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I'll go into where the 1/500s came from. Back in the Golden Age of Foamer Fotography, the 1960s, the fastest film that was any good was ISO 100. Using Sunny 16 we have f16 @ 1/100. Drop down one EV gives you 1/200s & f11. Still too slow. Drop down one more EV and you have ~1/500s & f8. Most non-pro (that is, affordable) lenses of that era were something like max aperture f5.6, and were best at f8. So that was the golden exposure in the Golden Age: ISO 100, f8, 1/500s. Sunny day, of course. These habits seem to have persisted for the past 50 years, even though we can now easily shoot at least ISO 2000 with little consequence.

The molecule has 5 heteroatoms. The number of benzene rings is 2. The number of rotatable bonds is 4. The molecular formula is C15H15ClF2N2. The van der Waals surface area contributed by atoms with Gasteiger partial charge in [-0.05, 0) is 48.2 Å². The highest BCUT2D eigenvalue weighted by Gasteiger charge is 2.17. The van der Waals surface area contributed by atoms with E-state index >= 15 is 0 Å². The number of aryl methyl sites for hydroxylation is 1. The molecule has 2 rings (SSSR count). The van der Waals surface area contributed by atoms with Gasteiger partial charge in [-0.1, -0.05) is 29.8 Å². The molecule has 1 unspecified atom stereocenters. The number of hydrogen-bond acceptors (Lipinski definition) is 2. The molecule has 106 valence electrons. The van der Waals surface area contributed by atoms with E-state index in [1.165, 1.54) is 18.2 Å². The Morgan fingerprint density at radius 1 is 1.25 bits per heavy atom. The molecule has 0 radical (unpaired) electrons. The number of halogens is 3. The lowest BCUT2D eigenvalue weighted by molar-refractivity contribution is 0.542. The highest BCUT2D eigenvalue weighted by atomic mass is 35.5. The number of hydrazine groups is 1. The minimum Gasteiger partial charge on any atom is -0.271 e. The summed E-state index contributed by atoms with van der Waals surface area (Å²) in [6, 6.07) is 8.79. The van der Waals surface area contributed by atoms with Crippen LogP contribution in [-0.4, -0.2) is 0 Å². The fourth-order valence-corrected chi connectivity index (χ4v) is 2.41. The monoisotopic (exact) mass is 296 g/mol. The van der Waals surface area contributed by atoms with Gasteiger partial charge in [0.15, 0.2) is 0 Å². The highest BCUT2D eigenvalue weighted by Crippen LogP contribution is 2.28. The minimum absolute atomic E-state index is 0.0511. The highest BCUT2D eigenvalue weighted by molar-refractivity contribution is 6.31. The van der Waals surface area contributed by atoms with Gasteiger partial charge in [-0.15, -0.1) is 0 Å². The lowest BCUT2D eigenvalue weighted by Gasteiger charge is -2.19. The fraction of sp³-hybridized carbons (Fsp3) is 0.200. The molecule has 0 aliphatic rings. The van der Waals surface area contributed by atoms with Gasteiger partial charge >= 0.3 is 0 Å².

Well, I invoked 1/500 not because any of this history, but simply because over the years I have grown accustomed to using it as a minimum and being happy with the results. Call it an independent finding of the same habit.

I almost never shoot at ISO 100; ISO 200 gets me an extra stop of shutter speed with no penalty. I frequently shoot at ISO 400 if the light is even a tad iffy, and hit ISO 800 many times. For my 70D I see some "consequence" beyond that and never use ISO 1600 unless the camera says "you must do this" and then I expect IQ issues, but I don't really care at that point, just getting the shot is what matters.
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Old 10-05-2016, 07:21 PM   #25
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Rejected for too loose. I have already tightened the crop once....any suggestions are appreciated.

http://www.railpictures.net/viewreje...30&key=8330080
I would go to a 16x9 crop, taking some off the bottom but more off the top.